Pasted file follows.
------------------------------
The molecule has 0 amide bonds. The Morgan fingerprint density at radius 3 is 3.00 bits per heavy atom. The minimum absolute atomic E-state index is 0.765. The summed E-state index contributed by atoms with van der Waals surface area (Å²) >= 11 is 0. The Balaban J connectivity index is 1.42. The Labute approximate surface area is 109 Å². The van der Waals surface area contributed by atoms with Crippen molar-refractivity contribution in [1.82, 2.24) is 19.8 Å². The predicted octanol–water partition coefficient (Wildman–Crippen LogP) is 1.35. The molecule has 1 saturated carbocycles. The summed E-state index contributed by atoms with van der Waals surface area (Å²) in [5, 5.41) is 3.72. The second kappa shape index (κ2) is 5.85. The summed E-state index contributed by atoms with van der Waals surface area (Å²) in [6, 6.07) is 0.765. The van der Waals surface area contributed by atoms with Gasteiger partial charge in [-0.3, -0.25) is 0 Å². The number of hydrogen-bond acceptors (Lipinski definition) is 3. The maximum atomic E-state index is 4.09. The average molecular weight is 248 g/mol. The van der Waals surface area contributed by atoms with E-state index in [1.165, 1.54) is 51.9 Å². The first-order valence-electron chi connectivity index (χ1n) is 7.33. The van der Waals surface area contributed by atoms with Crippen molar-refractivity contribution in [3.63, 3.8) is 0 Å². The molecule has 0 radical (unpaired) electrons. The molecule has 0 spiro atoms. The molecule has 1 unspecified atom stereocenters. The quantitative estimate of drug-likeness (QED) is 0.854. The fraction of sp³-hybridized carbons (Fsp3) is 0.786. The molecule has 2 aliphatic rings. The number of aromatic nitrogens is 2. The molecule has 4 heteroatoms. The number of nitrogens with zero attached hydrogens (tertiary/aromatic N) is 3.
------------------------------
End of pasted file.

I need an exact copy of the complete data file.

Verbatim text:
The molecule has 0 amide bonds. The Morgan fingerprint density at radius 3 is 3.00 bits per heavy atom. The minimum absolute atomic E-state index is 0.765. The summed E-state index contributed by atoms with van der Waals surface area (Å²) >= 11 is 0. The Balaban J connectivity index is 1.42. The Labute approximate surface area is 109 Å². The van der Waals surface area contributed by atoms with Crippen molar-refractivity contribution in [1.82, 2.24) is 19.8 Å². The predicted octanol–water partition coefficient (Wildman–Crippen LogP) is 1.35. The molecule has 1 saturated carbocycles. The summed E-state index contributed by atoms with van der Waals surface area (Å²) in [5, 5.41) is 3.72. The second kappa shape index (κ2) is 5.85. The summed E-state index contributed by atoms with van der Waals surface area (Å²) in [6, 6.07) is 0.765. The van der Waals surface area contributed by atoms with Gasteiger partial charge in [-0.3, -0.25) is 0 Å². The number of hydrogen-bond acceptors (Lipinski definition) is 3. The maximum atomic E-state index is 4.09. The average molecular weight is 248 g/mol. The van der Waals surface area contributed by atoms with E-state index in [1.165, 1.54) is 51.9 Å². The first-order valence-electron chi connectivity index (χ1n) is 7.33. The van der Waals surface area contributed by atoms with Crippen molar-refractivity contribution in [3.63, 3.8) is 0 Å². The molecule has 0 radical (unpaired) electrons. The molecule has 0 spiro atoms. The molecule has 1 unspecified atom stereocenters. The quantitative estimate of drug-likeness (QED) is 0.854. The fraction of sp³-hybridized carbons (Fsp3) is 0.786. The molecule has 2 aliphatic rings. The number of aromatic nitrogens is 2. The molecule has 4 heteroatoms. The number of nitrogens with zero attached hydrogens (tertiary/aromatic N) is 3.